Plugin API

What is a plugin?

Pitchly apps take many different forms. Most of the time, apps exist outside of the Pitchly platform and either make API requests on behalf of the current user or on behalf of the organization that owns the app. But there is another type of app: what we call a "plugin".

A plugin is an app that sits side-by-side with the Pitchly platform in the same window, as shown in the example below. In this example, the Unsplash app allows users to search for stock photos and insert them directly into their table.

The benefit of making your app a plugin inside of Pitchly is that your app can intimately interact with the user's data tables in real time while the user is working inside Pitchly. This is advantageous for data-first workflows, where you expect the user to primarily work inside their database but you would like to extend their workflow with some functionality provided by your app.

The example below shows a more sophisticated workflow with our Elements app, where as the user filters their data and selects records, the elements in the right pane change to reflect the current view and selection. The reverse is also true: when the user selects elements in the right pane, the records are selected in the table on the left.


In order to serve your app as a plugin to Pitchly users, your interface must be publicly accessible at a specific URL you host. You will need to provide us with that URL and let us know that you want to display it as a plugin. When users install your app and click on its button to the right of their workspace, we will load your plugin URL in an iFrame.


Plugins interact with the platform via a series of postMessage events. In order to display your plugin and start receiving postMessage events from the platform, an initial handshake must first be performed:

  1. When your app is ready to receive messages, the app must send Pitchly the ready message.

  2. In response to the ready message, Pitchly will send your app multiple messages indicating the current state of the UI.

  3. As the user interacts with Pitchly, your app will continue to receive individual messages when there are changes to the UI state.

Important: If your plugin is stuck on the loading page and not displaying, most likely Pitchly hasn't received the ready message from your plugin. We will only display your plugin once we receive the ready message, and we will additionally send back the current UI state when we receive the ready event. This handshake must be performed because Pitchly can't otherwise predict when your app is ready to receive events.

To send the ready event, simply call:

window.parent.postMessage({ type: "ready" }, "");

The second parameter ensures that you only send this message to Pitchly and no other websites that may have iFramed your plugin interface. It's important that you include this in order to keep your cross-iFrame communication secure.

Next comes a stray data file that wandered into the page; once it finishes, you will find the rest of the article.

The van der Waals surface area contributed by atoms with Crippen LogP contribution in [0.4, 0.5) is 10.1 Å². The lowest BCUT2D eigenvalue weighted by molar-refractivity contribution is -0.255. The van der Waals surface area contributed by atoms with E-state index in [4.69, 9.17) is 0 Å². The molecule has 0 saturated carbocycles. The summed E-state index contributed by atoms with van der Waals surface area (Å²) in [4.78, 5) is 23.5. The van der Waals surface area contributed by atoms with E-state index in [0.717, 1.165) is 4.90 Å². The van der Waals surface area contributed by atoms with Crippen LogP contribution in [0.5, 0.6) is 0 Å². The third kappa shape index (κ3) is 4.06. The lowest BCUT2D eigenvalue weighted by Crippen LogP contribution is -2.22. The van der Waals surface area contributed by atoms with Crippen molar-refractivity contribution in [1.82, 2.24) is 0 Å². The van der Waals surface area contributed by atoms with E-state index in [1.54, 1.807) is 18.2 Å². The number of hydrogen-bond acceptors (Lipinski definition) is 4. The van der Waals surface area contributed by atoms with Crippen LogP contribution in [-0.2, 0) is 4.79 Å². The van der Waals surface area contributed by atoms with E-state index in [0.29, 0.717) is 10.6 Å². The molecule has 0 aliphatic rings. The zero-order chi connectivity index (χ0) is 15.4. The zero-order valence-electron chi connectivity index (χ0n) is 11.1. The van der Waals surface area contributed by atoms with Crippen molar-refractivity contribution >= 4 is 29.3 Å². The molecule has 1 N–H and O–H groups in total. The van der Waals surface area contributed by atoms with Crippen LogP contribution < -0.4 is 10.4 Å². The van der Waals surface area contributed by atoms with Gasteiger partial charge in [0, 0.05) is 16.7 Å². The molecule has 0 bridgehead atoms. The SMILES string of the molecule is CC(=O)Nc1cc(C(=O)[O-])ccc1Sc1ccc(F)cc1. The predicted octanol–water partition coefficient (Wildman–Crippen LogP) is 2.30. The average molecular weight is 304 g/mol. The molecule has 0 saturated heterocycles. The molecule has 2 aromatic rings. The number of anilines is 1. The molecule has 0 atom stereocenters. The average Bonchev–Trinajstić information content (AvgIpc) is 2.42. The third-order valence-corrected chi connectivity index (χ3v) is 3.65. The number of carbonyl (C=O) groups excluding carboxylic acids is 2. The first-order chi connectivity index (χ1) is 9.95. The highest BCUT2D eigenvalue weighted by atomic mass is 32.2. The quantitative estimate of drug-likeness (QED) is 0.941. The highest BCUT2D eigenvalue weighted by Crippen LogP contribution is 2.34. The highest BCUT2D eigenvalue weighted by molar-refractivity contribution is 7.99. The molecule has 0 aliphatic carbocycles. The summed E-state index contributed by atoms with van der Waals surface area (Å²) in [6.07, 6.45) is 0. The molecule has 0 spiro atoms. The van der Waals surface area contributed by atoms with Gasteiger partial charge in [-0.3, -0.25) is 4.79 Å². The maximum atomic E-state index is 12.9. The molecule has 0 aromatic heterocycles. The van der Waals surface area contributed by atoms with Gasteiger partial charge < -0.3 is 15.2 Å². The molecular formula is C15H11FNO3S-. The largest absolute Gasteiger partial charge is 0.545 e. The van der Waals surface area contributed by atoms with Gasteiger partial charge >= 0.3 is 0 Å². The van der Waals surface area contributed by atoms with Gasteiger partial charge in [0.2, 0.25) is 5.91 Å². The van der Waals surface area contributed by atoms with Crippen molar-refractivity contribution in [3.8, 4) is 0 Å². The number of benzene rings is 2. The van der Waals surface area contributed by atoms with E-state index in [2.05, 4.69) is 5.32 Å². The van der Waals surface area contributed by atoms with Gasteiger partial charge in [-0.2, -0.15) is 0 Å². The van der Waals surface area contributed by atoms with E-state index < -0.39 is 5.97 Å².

On Pitchly's side, we similarly only send messages to the same origin as the plugin URL you originally gave us. This means if you redirect the user inside your iFrame to another origin, you will not be able to receive our postMessages.


Most commonly, when an event happens inside Pitchly, such as a filter being set or a record selection being made, this may trigger something to change inside your plugin's UI. You may expect that when a record is selected, for example, you will get the entire record data delivered to your app via postMessage. However, passing entire record data is not only inefficient but a potential security risk, as we don't yet have proof that your plugin should receive access to this user's data, and we don't want to trust only the browser to make this confirmation.

For this reason, postMessages themselves do not typically contain any sensitive information. You will normally receive only IDs to things, such as records, tables, the current user, etc. At most, you may receive the strings users have typed into filter conditions, for example.

In order to receive the actual data behind these IDs, you must make requests to our GraphQL API, just as you would if your app lived outside of Pitchly. For that to work, you must first possess proof that you have authorized access to this user's data. You do so by obtaining an access token.

Most of the time, the per-user OAuth flow is most appropriate for plugins because the access it offers aligns with the current user who is using your plugin. After redirecting the user to the authorization endpoint and completing the OAuth flow, you can use the resulting access token to make API requests, informed by the postMessage events you receive.

How to receive and send messages

To receive messages from Pitchly into your plugin, you will need to create a message event handler:

window.addEventListener("message", function(event) {
  // Verify the message came from Pitchly
  if (event.origin!=="") return;
  const message =;
  // Replace saveInLocalState with your own function to save message data.
  // Messages from Pitchly are designed to work consistently with reactive
  // frameworks, so you can expect to receive several messages right after
  // you send the "ready" message to set the initial local state. Subsequent
  // events will trigger only individual messages to be sent as needed,
  // updating your local state as changes occur. Every message is guaranteed
  // to contain at least a type (string) and data (object).

To send a message to Pitchly from your plugin, simply call the following:

const message = { type: "ready" }; // replace with your message
window.parent.postMessage(message, "");